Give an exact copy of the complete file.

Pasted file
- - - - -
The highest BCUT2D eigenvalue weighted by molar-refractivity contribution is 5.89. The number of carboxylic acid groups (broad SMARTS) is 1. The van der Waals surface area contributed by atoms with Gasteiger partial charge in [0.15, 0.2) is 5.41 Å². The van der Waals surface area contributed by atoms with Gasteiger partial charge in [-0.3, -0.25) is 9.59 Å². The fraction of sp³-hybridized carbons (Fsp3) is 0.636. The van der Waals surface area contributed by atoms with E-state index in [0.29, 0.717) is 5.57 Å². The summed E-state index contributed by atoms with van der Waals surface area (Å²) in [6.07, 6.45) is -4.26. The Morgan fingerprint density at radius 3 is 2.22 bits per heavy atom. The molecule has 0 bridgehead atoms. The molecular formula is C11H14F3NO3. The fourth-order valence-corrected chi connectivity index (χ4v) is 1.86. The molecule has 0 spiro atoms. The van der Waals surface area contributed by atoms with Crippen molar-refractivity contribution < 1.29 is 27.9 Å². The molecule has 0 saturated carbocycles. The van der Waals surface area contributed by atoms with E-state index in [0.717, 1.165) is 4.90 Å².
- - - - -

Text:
The highest BCUT2D eigenvalue weighted by molar-refractivity contribution is 5.89. The number of carboxylic acid groups (broad SMARTS) is 1. The van der Waals surface area contributed by atoms with Gasteiger partial charge in [0.15, 0.2) is 5.41 Å². The van der Waals surface area contributed by atoms with Gasteiger partial charge in [-0.3, -0.25) is 9.59 Å². The fraction of sp³-hybridized carbons (Fsp3) is 0.636. The van der Waals surface area contributed by atoms with E-state index in [0.29, 0.717) is 5.57 Å². The summed E-state index contributed by atoms with van der Waals surface area (Å²) in [6.07, 6.45) is -4.26. The Morgan fingerprint density at radius 3 is 2.22 bits per heavy atom. The molecule has 0 bridgehead atoms. The molecular formula is C11H14F3NO3. The fourth-order valence-corrected chi connectivity index (χ4v) is 1.86. The molecule has 0 spiro atoms. The van der Waals surface area contributed by atoms with Crippen molar-refractivity contribution < 1.29 is 27.9 Å². The molecule has 0 saturated carbocycles. The van der Waals surface area contributed by atoms with E-state index in [0.717, 1.165) is 4.90 Å².